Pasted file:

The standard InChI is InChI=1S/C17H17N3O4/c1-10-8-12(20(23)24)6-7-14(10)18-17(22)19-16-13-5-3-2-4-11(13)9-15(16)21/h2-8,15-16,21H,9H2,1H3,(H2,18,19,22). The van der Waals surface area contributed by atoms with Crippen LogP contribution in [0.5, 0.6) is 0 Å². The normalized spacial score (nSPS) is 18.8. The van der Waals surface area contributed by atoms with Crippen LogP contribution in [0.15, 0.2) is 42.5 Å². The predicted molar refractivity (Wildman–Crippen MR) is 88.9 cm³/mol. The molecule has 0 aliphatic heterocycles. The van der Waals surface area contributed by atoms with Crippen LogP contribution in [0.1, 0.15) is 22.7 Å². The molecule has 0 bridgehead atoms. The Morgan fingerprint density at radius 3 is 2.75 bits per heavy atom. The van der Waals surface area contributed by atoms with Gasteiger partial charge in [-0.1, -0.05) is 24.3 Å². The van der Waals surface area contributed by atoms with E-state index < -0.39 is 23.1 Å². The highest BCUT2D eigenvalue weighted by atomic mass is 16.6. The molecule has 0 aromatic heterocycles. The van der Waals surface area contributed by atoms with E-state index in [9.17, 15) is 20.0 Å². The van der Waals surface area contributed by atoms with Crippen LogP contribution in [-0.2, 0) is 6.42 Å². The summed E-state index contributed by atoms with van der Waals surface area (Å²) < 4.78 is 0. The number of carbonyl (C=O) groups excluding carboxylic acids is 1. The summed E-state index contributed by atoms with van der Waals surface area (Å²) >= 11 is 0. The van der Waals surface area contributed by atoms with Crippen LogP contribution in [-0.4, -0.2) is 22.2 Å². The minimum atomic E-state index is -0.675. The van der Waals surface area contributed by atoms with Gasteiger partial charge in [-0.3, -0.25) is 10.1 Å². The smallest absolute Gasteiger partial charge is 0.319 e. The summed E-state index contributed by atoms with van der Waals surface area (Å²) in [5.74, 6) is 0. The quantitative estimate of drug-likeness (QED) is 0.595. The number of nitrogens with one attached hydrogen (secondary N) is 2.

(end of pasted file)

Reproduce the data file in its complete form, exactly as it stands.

The standard InChI is InChI=1S/C17H17N3O4/c1-10-8-12(20(23)24)6-7-14(10)18-17(22)19-16-13-5-3-2-4-11(13)9-15(16)21/h2-8,15-16,21H,9H2,1H3,(H2,18,19,22). The van der Waals surface area contributed by atoms with Crippen LogP contribution in [0.5, 0.6) is 0 Å². The normalized spacial score (nSPS) is 18.8. The van der Waals surface area contributed by atoms with Crippen LogP contribution in [0.15, 0.2) is 42.5 Å². The predicted molar refractivity (Wildman–Crippen MR) is 88.9 cm³/mol. The molecule has 0 aliphatic heterocycles. The van der Waals surface area contributed by atoms with Crippen LogP contribution in [0.1, 0.15) is 22.7 Å². The molecule has 0 bridgehead atoms. The Morgan fingerprint density at radius 3 is 2.75 bits per heavy atom. The van der Waals surface area contributed by atoms with Gasteiger partial charge in [-0.1, -0.05) is 24.3 Å². The van der Waals surface area contributed by atoms with E-state index < -0.39 is 23.1 Å². The highest BCUT2D eigenvalue weighted by atomic mass is 16.6. The molecule has 0 aromatic heterocycles. The van der Waals surface area contributed by atoms with E-state index in [9.17, 15) is 20.0 Å². The van der Waals surface area contributed by atoms with Crippen LogP contribution in [-0.2, 0) is 6.42 Å². The summed E-state index contributed by atoms with van der Waals surface area (Å²) < 4.78 is 0. The number of carbonyl (C=O) groups excluding carboxylic acids is 1. The summed E-state index contributed by atoms with van der Waals surface area (Å²) >= 11 is 0. The van der Waals surface area contributed by atoms with Crippen LogP contribution in [-0.4, -0.2) is 22.2 Å². The minimum atomic E-state index is -0.675. The van der Waals surface area contributed by atoms with Gasteiger partial charge in [-0.3, -0.25) is 10.1 Å². The smallest absolute Gasteiger partial charge is 0.319 e. The summed E-state index contributed by atoms with van der Waals surface area (Å²) in [5.74, 6) is 0. The quantitative estimate of drug-likeness (QED) is 0.595. The number of nitrogens with one attached hydrogen (secondary N) is 2.